Firms reel under inflationary pressures

(Last Updated On: January 19, 2023)



Local companies are reeling under the impact of spiralling month on month inflation which is threatening their viability, the Confederation of Zimbabwe Industries (CZI) has said.

Zimbabwe’s month on month inflation hit 2.4% in December 2022 from 1.8% in the previous month due to the continued weakening of the dollar against major currencies.

This week, the local currency was trading at ZWL$732:US$1 from ZWL$705.41:US$1 last week on the foreign currency auction platform. In December the Zimbabwe dollar was trading at ZWL$671.44: US$1.

On the parallel market, the Zimbabwe dollar was trading between ZWL$1 100 and ZWL$1 200: US$1 from ZWL$700:US$1 in December.

The weakening of the Zimbabwe dollar has resulted in cost of raw materials rising, pushing up prices of goods beyond the purchasing power of many.

This has left many companies broke, judging by financial statements for the quarter to September 30, 2022, which the companies have been publishing over the past two weeks. Many have gone skint as they reported loss positions, largely due to inflationary pressures.

In its latest report published this week, CZI said inflation has been disastrous for local companies, with most of them failing to ratchet up production fast enough to meet demand.

“The sudden increase in month-on-month inflation for December (2.4%) is thus a cause of concern, as it could imply that new measures are needed,” part of the CZI report reads.

It continued: “Inflation in Zimbabwe is generally responsive to exchange rate depreciation, especially the parallel market rate. In December 2022, the parallel market rate started depreciating, which would be the most logical explanation for the resurging inflationary pressures.”

Rising inflation causes a reduction in the value of money, which can be translated as a decline in purchasing power over time.

Surging inflation rates results in companies passing on those costs to their customers, a move which will adversely affect aggregate demand as many will struggle to afford higher prices of goods and services.

Rising inflation also means that consumers have to pay more for the same goods and services.  Inflation raises prices, lowering purchasing power. Overtime, it increases the cost of living.

If it’s high enough, it hurts the economy, experts told Business Times.

While month on month inflation rate has travelled northwards to 2.4% in December, the annual inflation, however, fell to 243.8% in December from 255% in November, largely attributed to measures put in place by the government. However, multiple economists project the annual inflation to hit 400% this year.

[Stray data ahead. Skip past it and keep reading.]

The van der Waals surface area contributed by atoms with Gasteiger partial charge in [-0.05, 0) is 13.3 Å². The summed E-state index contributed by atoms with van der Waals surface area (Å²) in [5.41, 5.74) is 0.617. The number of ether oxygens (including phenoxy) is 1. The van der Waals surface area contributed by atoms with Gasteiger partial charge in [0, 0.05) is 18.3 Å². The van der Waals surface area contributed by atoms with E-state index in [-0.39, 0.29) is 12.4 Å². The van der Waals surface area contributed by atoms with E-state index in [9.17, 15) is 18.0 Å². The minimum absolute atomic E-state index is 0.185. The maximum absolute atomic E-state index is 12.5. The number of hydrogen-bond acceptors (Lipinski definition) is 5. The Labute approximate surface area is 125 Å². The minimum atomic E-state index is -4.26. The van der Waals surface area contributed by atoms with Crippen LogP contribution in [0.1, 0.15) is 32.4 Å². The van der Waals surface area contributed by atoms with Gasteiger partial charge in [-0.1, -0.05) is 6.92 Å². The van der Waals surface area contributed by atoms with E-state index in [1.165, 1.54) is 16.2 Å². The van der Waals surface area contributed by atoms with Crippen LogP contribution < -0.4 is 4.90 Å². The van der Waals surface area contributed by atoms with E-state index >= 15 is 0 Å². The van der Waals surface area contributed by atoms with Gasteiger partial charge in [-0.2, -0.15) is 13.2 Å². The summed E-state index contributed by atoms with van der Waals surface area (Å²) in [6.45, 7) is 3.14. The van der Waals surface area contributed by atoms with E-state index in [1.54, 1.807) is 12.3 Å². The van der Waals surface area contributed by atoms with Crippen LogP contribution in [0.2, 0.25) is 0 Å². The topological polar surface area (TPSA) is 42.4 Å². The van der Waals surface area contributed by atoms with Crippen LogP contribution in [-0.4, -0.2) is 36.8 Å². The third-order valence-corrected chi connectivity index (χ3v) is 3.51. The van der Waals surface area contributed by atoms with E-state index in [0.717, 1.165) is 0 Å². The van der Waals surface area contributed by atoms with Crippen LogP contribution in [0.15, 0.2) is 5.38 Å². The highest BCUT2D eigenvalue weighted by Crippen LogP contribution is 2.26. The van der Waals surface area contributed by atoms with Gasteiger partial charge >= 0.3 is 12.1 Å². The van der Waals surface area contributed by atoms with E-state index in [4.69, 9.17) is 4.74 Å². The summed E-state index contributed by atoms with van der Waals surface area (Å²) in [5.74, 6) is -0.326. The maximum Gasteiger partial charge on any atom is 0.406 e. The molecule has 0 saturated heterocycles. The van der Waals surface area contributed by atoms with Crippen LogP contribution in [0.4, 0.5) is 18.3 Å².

Inflation reflects   the rate of increase in the prices of goods and services in an economy at any given time. In fact, the inflation rate represents the pace at which prices rise.  If inflation is falling, it doesn’t mean that prices are falling.

It just simply means that prices are not rising as quickly as they were in November 2022 at 255%, but increasing by an average rate of 243.8% in December 2022.

However, a slowdown of the inflation rate would be part of the Reserve Bank of Zimbabwe (RBZ)’s goal to keep prices stable.

The RBZ had wanted the inflation rate to increase at a pace of between 20% and 35% by December 2022. But, that target was missed.

It means, at the annual rate of 243.8% and month on month inflation of 2.4%, consumers are not comfortable spending their money due to curtailed purchasing power, adversely affecting aggregate demand.

The RBZ also hiked interest rates to 200% from 80% to make it pricey to borrow cash as well as taming inflation.

Apart from elevated prices of goods and services that fuelling high inflation in Zimbabwe, local companies are also battling a long list of constraints such as crippling power cuts, acute shortages of foreign currency, liquidity squeeze and currency volatility, among many other problems.

They are also feeling the heat of the geopolitical shock of the war in Ukraine, which is just putting an additional level of pressure, through a significantly disrupted fuel trade, exacerbating the situation.

“The worst is still to come, “an economist with a local bank, who requested not to be named, told Business Times in a terse response.


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